1986-S United States Clad Proof Set GEM Proof in Original Mint Packaging
This 1986-S United States Clad Proof Set had the lowest mintage of any proof set of the 1970’s and 1980’s. The set comes in a Mint envelope and has all five of its coins in a purple cardboard holder. All of the coins in the set were minted in San Francisco, which is why they all have a “S” mint mark. These coins have a proof finish, which makes them stand apart from the coins that were minted for circulation.
Designs in the 1986-S United States Clad Proof Set
While the proof finish is unique to this 1986-S United States Clad Proof Set, the designs on the coins are the same as those of the circulated versions. In each case, the coin borrows its name from the president whose image is on the obverse. As such, they are known as the Kennedy half dollar, the Washington quarter, the Roosevelt dime, the Jefferson nickel, and the Lincoln cent, which is also referred to as the Lincoln penny. The Lincoln cent is unique among the images in that it is the only one on which the president faces to the right side of the coin. Along with the nickel, it also has the President’s shoulders included in the image, something that differentiates these effigies from the others. The inscriptions on all five of the obverses match. Those inscriptions include the word “LIBERTY,” “IN GOD WE TRUST,” which is the national motto, the year of mintage, “1986,” and the mint mark.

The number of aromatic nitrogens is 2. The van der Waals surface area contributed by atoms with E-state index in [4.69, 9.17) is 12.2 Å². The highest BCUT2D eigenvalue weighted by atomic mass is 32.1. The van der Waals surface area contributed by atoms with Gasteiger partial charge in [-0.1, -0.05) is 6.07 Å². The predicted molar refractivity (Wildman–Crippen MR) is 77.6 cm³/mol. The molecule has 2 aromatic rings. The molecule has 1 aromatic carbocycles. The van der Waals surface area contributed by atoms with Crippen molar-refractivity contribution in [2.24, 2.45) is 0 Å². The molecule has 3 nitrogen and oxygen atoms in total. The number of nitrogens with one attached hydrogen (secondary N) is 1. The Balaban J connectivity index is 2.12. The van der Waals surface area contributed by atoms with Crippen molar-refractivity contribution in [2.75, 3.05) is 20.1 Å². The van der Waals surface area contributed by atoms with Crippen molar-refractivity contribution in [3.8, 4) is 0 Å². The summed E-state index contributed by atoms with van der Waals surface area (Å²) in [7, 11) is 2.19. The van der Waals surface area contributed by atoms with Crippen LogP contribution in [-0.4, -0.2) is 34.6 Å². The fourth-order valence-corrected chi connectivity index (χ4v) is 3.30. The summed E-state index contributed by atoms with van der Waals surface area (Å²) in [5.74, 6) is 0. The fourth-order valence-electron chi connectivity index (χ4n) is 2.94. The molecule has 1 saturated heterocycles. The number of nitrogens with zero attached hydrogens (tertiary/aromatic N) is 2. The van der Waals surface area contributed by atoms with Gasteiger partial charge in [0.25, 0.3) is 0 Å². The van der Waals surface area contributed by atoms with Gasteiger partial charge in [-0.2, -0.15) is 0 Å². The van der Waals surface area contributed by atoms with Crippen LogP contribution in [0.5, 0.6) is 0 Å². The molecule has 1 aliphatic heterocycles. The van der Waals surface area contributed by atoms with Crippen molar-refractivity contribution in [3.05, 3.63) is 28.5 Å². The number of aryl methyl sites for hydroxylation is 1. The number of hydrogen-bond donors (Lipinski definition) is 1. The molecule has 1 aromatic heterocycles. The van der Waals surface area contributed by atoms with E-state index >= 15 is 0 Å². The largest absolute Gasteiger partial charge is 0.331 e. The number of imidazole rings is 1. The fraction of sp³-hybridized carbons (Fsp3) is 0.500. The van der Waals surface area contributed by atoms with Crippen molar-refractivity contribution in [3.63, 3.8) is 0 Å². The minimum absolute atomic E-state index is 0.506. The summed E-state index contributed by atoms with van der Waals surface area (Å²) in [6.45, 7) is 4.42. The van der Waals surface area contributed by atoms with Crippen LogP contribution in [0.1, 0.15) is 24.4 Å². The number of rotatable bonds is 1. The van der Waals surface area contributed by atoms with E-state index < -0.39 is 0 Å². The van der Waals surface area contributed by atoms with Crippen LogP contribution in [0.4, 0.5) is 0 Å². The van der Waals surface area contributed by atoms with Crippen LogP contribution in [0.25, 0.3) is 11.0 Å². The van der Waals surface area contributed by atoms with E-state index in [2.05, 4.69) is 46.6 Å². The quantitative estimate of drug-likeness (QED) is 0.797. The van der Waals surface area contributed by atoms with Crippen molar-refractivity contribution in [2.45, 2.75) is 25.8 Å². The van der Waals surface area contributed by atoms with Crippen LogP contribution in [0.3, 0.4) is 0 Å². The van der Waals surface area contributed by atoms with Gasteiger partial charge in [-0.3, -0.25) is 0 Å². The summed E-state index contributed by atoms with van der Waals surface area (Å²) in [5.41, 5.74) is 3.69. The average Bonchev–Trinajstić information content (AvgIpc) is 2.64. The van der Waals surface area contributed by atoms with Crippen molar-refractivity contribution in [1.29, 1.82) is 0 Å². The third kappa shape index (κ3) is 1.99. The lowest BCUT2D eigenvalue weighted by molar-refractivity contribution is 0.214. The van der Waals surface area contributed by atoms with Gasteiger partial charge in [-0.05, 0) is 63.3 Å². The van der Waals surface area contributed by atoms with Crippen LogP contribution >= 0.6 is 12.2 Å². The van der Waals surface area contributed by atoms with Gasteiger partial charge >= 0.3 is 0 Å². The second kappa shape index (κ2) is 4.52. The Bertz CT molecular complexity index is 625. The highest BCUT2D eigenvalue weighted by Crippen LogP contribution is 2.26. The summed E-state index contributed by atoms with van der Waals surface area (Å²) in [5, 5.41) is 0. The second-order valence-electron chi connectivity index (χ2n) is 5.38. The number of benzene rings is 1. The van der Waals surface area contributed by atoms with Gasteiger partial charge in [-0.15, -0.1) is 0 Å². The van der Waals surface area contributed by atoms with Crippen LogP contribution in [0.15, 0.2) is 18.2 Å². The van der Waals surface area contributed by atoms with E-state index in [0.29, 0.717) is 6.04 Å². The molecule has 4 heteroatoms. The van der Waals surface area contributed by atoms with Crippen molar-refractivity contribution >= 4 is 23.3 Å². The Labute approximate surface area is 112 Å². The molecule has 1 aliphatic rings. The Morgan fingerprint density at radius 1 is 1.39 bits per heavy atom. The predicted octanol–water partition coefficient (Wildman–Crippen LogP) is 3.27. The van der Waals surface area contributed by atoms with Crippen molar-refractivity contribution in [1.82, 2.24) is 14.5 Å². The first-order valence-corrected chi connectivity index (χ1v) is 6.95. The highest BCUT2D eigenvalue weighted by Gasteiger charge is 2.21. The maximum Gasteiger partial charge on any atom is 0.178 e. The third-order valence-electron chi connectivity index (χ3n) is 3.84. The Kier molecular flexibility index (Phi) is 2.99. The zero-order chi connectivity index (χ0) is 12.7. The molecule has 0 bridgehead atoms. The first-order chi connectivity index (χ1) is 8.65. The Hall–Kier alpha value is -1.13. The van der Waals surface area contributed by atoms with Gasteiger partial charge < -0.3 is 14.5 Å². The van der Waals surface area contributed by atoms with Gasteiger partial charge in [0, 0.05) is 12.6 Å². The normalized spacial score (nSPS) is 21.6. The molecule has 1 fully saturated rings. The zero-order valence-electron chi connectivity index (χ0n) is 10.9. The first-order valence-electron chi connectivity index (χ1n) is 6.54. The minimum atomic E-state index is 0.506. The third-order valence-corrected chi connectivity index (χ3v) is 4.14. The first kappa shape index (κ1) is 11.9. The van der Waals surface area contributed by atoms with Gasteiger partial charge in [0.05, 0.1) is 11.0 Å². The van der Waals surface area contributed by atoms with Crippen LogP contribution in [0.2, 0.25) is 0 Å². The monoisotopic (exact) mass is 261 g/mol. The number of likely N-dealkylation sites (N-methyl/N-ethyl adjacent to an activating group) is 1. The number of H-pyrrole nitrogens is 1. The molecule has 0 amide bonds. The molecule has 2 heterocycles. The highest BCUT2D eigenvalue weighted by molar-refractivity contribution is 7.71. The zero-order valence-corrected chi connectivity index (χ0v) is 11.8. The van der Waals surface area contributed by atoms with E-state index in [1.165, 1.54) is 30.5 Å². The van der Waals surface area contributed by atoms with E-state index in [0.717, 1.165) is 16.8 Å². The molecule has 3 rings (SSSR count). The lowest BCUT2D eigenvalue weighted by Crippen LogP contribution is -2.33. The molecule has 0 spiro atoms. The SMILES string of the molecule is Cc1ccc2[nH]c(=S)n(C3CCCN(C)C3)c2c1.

The images on the reverses vary considerably, with only the half dollar and quarter sharing similar images. Both have eagles holding an olive branch and arrows. The dime features a torch, which is flanked by an oak branch and an olive branch. The other two have images of buildings that are relevant to the presidents on the obverse, the Lincoln Memorial in the case of the penny and Monticello, Jefferson’s Virginia home, on the nickel. As with the obverse, though, there are also similarities when it comes to the inscriptions. For one, all have the face values noted. They also have the name of the country of issue, “UNITED STATES OF AMERICA,” and the phrase “E PLURIBUS UNUM” (From many, one), which was taken from the Great Seal of the United States.
|Year of Issue:||1986|